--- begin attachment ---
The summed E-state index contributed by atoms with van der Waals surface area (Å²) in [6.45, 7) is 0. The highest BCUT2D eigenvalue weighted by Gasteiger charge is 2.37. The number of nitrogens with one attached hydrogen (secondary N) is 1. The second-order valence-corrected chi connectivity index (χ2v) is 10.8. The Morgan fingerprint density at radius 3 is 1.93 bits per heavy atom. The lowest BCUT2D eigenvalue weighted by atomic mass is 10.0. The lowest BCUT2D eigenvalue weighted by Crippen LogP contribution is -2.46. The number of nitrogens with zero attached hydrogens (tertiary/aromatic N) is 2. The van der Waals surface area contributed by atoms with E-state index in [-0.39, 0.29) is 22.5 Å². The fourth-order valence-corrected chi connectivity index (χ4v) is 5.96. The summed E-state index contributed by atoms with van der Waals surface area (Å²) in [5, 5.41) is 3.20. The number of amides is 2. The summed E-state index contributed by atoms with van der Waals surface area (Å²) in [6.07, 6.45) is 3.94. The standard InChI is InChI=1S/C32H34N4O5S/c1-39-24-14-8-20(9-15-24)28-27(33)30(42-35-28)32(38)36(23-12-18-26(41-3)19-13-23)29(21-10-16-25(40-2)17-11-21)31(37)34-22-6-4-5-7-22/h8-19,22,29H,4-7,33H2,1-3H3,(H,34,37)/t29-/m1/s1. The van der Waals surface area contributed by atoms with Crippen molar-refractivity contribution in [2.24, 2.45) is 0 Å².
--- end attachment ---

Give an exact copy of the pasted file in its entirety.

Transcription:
The summed E-state index contributed by atoms with van der Waals surface area (Å²) in [6.45, 7) is 0. The highest BCUT2D eigenvalue weighted by Gasteiger charge is 2.37. The number of nitrogens with one attached hydrogen (secondary N) is 1. The second-order valence-corrected chi connectivity index (χ2v) is 10.8. The Morgan fingerprint density at radius 3 is 1.93 bits per heavy atom. The lowest BCUT2D eigenvalue weighted by atomic mass is 10.0. The lowest BCUT2D eigenvalue weighted by Crippen LogP contribution is -2.46. The number of nitrogens with zero attached hydrogens (tertiary/aromatic N) is 2. The van der Waals surface area contributed by atoms with E-state index in [-0.39, 0.29) is 22.5 Å². The fourth-order valence-corrected chi connectivity index (χ4v) is 5.96. The summed E-state index contributed by atoms with van der Waals surface area (Å²) in [5, 5.41) is 3.20. The number of amides is 2. The summed E-state index contributed by atoms with van der Waals surface area (Å²) in [6.07, 6.45) is 3.94. The standard InChI is InChI=1S/C32H34N4O5S/c1-39-24-14-8-20(9-15-24)28-27(33)30(42-35-28)32(38)36(23-12-18-26(41-3)19-13-23)29(21-10-16-25(40-2)17-11-21)31(37)34-22-6-4-5-7-22/h8-19,22,29H,4-7,33H2,1-3H3,(H,34,37)/t29-/m1/s1. The van der Waals surface area contributed by atoms with Crippen molar-refractivity contribution in [2.24, 2.45) is 0 Å².